Tuesday, March 19, 2013

Chevron Skirt

My first experiment in stripe matching has turned out to be a success.  Check out my perfect chevrons =)

Please ignore the fact that my black slip is so blatantly hanging out.  I really must make myself a white slip.  Actually, I still haven't shown off my black slip.  I've developed a bit of a backlog of projects to be blogged. Fortunately (?) the neverending quilt of doom 2 is fixing that.  By the time I finish it I expect this blog (and the world as we know it) will have shriveled up and died.  Victims of entropy the lot of us.

I used the same basic pattern I used for my last two skirts...  Except I cut each piece out flat instead of on the fold so there are four main pieces.  I left off the pockets for fear of next level stripe matching, which means I all four pieces are the same!  I'd like to add patch pockets, but this skirt is already seeing pretty frequent wear so it's hard to say when/if I'll ever get around to it.

I think the bias flows pretty nicely.  I like it.  I could technically wear it with the chevron pointing up or down because, hey, one pattern piece!  It's probably worth mentioning that the waistband is elastic (and, ahrm, handstitched).  I wasn't sure how topstitching and zippers and stuff would work with the drape of the bias.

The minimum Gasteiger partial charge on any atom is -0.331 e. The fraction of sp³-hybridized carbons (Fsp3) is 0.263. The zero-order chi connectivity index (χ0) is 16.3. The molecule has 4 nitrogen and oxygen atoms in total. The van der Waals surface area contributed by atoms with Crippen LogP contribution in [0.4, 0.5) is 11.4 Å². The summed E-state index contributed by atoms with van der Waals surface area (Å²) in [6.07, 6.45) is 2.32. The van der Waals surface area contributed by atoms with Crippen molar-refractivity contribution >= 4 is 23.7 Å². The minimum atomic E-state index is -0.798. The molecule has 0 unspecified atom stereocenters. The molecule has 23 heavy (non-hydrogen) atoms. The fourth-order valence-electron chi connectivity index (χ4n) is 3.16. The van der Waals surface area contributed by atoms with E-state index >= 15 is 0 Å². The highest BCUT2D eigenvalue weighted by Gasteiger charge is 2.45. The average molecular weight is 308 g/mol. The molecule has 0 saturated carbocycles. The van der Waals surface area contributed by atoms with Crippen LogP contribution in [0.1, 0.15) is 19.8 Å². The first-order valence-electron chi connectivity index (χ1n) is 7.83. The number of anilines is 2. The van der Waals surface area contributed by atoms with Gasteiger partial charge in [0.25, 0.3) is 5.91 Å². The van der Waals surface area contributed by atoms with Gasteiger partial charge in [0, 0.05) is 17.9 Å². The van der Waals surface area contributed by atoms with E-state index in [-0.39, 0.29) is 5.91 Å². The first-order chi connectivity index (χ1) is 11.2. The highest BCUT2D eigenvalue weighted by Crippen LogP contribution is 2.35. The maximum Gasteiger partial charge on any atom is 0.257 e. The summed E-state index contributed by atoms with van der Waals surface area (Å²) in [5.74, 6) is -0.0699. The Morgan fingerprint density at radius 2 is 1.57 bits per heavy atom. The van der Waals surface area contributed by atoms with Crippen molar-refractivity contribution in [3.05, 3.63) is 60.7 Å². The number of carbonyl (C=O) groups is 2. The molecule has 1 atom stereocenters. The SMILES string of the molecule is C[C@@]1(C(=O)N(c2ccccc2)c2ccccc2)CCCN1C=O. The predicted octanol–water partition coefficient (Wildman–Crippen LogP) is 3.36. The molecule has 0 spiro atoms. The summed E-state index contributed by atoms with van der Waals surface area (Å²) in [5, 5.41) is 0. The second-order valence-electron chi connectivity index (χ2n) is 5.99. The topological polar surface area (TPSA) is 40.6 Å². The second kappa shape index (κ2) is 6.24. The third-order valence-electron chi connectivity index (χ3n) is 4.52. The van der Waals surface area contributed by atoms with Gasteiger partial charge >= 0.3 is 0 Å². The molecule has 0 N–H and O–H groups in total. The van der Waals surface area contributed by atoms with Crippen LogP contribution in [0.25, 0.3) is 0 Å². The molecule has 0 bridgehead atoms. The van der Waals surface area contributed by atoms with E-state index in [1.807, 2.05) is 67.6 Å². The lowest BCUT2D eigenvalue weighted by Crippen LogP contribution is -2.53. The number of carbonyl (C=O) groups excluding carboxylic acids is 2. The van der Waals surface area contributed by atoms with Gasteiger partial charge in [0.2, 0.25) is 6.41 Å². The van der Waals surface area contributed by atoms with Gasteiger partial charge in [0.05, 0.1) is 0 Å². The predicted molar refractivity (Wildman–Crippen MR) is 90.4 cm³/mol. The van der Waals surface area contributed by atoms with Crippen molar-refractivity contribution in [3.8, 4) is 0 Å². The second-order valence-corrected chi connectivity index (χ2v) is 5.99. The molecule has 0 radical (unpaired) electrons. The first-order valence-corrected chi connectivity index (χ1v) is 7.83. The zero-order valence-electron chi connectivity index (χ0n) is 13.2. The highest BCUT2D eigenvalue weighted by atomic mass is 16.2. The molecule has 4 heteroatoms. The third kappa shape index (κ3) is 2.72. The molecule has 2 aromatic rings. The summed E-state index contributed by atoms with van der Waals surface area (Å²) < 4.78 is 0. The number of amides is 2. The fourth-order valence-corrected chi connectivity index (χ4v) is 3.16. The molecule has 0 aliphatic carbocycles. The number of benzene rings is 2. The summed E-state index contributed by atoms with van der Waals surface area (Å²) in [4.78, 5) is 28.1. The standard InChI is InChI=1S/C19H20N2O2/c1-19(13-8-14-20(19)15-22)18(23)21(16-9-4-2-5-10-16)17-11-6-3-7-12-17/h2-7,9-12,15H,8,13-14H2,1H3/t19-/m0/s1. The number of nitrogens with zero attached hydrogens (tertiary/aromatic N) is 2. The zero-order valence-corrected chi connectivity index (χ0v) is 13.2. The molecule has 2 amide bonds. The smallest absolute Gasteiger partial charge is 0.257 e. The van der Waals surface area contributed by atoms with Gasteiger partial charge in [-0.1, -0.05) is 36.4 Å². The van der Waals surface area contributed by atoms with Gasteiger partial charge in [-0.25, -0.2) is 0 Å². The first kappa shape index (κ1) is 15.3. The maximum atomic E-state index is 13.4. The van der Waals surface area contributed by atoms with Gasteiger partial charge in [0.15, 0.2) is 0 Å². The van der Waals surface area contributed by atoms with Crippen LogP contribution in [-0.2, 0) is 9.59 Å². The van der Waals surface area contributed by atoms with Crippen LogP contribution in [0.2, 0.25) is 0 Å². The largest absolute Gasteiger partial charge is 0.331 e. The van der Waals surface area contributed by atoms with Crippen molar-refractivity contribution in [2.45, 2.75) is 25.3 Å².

The fabric was a sheet at Goodwill that was just too cutesy to pass up for $2.  It's mostly purple and pink with some sparkle.  I bought it thinking baby clothes but I obviously got distracted ;)

The colors are a little less pronounced IRL.  I just wanted you to see my awesome stripe matching.  I cheated when I cut the pieces out.  Since this fabric is the same on both sides I just cut one piece using the pattern and for the other three I just used that piece as my pattern.  That way it was really easy to see if the stripes lined up.

Those lines are from the iron-on seam binding I applied then removed.  It was too stiff and the bias cut fabric was all wrinkly along it.  The vintage seam binding from the thrift was a lot softer and drapier than this stuff I bought at the LFS.  Win some, lose some I suppose.   I've heard fabric cut on the bias doesn't unravel...  I guess I'll find out!

Fabric: less than half of a $2 sheet, so $1
Notions: Almost $3 worth of (wasted) seam binding and about $1 worth of elastic

Total cost: $5

Running total: $8.20

Final thought: Seam binding may or may not be worth the money =(  but three skirts for less than $9 is working for me.

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